According to an FAO report, there will be 9.7 billion human beings on the planet in 2050. Food production must increase by 70% to feed everyone. In this context, insects appear to be a possible source of alternative food. But what is their nutritional value? We focus on that of palm weevil larvae.
“Would you care for more palm weevil larvae?” This could be your host’s question during a meal in the future. Which larvae are we talking about? The yellow ones or the white ones, the ones we harvest or the ones we breed? And do they all have the same nutritional value? The latest research conducted in Cameroon by a team involving Inra, the university of Yaoundé 1 and IRD, answers these questions and shows that wild or farmed plump larvae are equally beneficial to those who eat them(1). In the scenario of food insecurity in 30 years’ time raised by the FAO, they could become a source of alternative and complementary food…
Top 3 consumable insects
“We examined the case of palm weevil larvae as they are already eaten in the entire intertropical zone: America, Africa, Asia or Indonesia, recounts Philippe Le Gall from the Evolution, genomes, behaviour and ecology unit. Along with termites and moth caterpillars, they form the top 3 most popular insects”. They have an undeniable advantage: they are available all year round, unlike other insects whose reproductive cycle is not continuous.
“Larvae are traditionally harvested by looking for dead or live raffia palms where weevils have laid eggs. In some areas of Cameroon, the villagers have come up with a semi-farming method: they cut down raffia palms to encourage weevils to breed”, explains the entomologist. The environmental cost is huge… To develop a lower-impact larvae production project, IRD, CIFOR?Center for International Forestry Research and a Cameroonian association, LIFT?Living Forest Trus, joined forces and established a larvae breeding farm! A raffia stem in a box can produce 276 larvae, i.e. 8 times more than the traditional collection method!
In this context, Philippe Le Gall and John Muafor, founder of the LIFT NGO, have just determined the nutritional composition of the caterpillars. Not only by comparing farmed larvae with wild larvae but also by distinguishing between white and yellow ones. “These two morphotypes occur naturally and, although they are sold at different prices and under different names, are the same species, the researcher concludes, as demonstrated by the DNA sequence analysis”. Apart from their difference in colour, the skin of yellow larvae is harder and they live on different types of raffia palms than white larvae.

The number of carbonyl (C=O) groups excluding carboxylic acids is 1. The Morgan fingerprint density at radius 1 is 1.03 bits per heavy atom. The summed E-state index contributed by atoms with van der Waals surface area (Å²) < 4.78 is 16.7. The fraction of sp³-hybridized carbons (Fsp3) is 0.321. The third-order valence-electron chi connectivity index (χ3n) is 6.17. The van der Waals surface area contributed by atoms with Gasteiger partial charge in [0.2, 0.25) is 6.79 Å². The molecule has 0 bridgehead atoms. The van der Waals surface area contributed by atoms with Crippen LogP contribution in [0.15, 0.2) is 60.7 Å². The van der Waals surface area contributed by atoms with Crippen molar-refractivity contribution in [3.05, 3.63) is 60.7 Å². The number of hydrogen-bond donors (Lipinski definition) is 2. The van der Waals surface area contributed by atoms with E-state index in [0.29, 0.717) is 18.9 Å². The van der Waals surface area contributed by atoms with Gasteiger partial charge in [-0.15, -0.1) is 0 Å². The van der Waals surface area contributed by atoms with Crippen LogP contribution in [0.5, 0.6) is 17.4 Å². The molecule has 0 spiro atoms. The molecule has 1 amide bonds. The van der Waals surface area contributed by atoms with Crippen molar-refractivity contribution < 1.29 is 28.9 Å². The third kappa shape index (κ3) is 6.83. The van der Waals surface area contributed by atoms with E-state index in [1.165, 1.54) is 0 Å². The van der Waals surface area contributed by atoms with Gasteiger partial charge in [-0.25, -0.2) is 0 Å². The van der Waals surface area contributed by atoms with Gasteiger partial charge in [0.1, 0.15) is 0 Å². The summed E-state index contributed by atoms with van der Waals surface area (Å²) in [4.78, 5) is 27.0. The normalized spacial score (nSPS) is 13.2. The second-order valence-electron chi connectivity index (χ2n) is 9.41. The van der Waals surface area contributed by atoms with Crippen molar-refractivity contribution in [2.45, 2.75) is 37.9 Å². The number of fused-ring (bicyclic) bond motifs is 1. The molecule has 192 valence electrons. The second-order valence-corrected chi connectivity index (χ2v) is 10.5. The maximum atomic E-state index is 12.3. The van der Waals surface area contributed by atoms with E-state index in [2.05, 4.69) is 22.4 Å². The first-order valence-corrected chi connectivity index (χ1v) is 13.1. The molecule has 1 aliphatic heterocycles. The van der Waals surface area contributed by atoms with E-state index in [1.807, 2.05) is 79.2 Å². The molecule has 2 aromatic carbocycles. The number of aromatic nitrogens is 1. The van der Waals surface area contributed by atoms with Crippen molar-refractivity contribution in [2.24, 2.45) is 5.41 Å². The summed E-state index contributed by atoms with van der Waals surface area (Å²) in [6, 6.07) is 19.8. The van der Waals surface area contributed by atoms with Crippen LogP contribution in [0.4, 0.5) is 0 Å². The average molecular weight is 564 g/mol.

As many proteins
Are these differences reflected in their nutritional value? Not in all domains. Firstly, wild larvae are larger, heavier and contain more lipids than farmed larvae. Secondly, yellow larvae contain more lipids and vitamin A precursors than white ones. They also provide more energy. “However, the lipid profile is the same in all three groups studied: omega-3 and linoleic acid, unsaturated fatty acids, recommended by nutritionists!”, Philippe le Gall points out. Thirdly, “even though variations occur, in terms of proteins, the amino acid composition is similar for all larvae”.
In conjunction with LIFT, Philippe Le Gall continues his research to explore the possibilities of using weevils as a food resource for Humans or Animals: development of half maize flour-half crushed insects flour patties; larvae flour study for fish farming… Some of these promising avenues may soon become a reality: a pilot processing plant is being set up in Yaoundé.
Documentary on the larvae breeding farm in Cameroon
1. Aymar Rodrigue Fogang Mba, Germain Kansci, Michèle Viau, Lucie Ribourg, John Fogoh Muafor, Nordine Hafnaoui, Philippe Le Gall, Claude Genot, Journal of Food Composition and Analysis, Growing conditions and morphotypes of African palm weevil (Rhynchophorus phoenicis) larvae influence their lipophilic nutrient but not their amino acid compositions, 19 février 2018